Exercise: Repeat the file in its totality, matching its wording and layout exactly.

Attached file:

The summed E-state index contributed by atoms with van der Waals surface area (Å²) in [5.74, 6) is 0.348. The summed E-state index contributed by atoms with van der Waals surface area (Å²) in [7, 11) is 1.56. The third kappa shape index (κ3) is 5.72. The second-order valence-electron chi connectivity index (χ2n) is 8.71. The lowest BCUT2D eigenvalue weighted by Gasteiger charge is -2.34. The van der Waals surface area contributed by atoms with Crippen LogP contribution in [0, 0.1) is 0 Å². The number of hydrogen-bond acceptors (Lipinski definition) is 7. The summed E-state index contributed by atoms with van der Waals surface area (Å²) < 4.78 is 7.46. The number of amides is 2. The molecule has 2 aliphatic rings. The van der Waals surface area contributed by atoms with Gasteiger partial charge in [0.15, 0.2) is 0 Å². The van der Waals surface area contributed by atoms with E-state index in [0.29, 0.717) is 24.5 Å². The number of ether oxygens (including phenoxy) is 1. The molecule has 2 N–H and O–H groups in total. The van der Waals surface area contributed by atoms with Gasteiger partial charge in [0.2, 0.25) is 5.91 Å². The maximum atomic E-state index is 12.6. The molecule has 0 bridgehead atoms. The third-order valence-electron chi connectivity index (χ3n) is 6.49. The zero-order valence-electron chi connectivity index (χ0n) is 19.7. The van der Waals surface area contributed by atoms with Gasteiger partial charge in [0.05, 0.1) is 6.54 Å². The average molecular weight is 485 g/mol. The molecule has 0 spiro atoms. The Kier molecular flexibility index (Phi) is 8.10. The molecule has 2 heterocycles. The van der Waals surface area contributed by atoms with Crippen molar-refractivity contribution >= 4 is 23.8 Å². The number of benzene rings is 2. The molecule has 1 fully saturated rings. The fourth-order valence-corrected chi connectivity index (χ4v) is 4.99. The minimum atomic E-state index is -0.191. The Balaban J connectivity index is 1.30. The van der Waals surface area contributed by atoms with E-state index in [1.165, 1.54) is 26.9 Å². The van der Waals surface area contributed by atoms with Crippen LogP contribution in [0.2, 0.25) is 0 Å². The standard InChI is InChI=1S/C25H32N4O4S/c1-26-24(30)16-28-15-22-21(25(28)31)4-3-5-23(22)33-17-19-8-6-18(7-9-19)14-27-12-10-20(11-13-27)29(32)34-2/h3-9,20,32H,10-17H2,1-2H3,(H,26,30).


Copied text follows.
The summed E-state index contributed by atoms with van der Waals surface area (Å²) in [5.74, 6) is 0.348. The summed E-state index contributed by atoms with van der Waals surface area (Å²) in [7, 11) is 1.56. The third kappa shape index (κ3) is 5.72. The second-order valence-electron chi connectivity index (χ2n) is 8.71. The lowest BCUT2D eigenvalue weighted by Gasteiger charge is -2.34. The van der Waals surface area contributed by atoms with Crippen LogP contribution in [0, 0.1) is 0 Å². The number of hydrogen-bond acceptors (Lipinski definition) is 7. The summed E-state index contributed by atoms with van der Waals surface area (Å²) < 4.78 is 7.46. The number of amides is 2. The molecule has 2 aliphatic rings. The van der Waals surface area contributed by atoms with Gasteiger partial charge in [0.15, 0.2) is 0 Å². The van der Waals surface area contributed by atoms with E-state index in [0.29, 0.717) is 24.5 Å². The number of ether oxygens (including phenoxy) is 1. The molecule has 2 N–H and O–H groups in total. The van der Waals surface area contributed by atoms with Gasteiger partial charge in [0.2, 0.25) is 5.91 Å². The maximum atomic E-state index is 12.6. The molecule has 0 bridgehead atoms. The third-order valence-electron chi connectivity index (χ3n) is 6.49. The zero-order valence-electron chi connectivity index (χ0n) is 19.7. The van der Waals surface area contributed by atoms with Gasteiger partial charge in [0.05, 0.1) is 6.54 Å². The average molecular weight is 485 g/mol. The molecule has 0 spiro atoms. The Kier molecular flexibility index (Phi) is 8.10. The molecule has 2 heterocycles. The van der Waals surface area contributed by atoms with Crippen molar-refractivity contribution >= 4 is 23.8 Å². The number of benzene rings is 2. The molecule has 1 fully saturated rings. The fourth-order valence-corrected chi connectivity index (χ4v) is 4.99. The minimum atomic E-state index is -0.191. The Balaban J connectivity index is 1.30. The van der Waals surface area contributed by atoms with E-state index in [1.165, 1.54) is 26.9 Å². The van der Waals surface area contributed by atoms with Crippen LogP contribution in [0.2, 0.25) is 0 Å². The standard InChI is InChI=1S/C25H32N4O4S/c1-26-24(30)16-28-15-22-21(25(28)31)4-3-5-23(22)33-17-19-8-6-18(7-9-19)14-27-12-10-20(11-13-27)29(32)34-2/h3-9,20,32H,10-17H2,1-2H3,(H,26,30).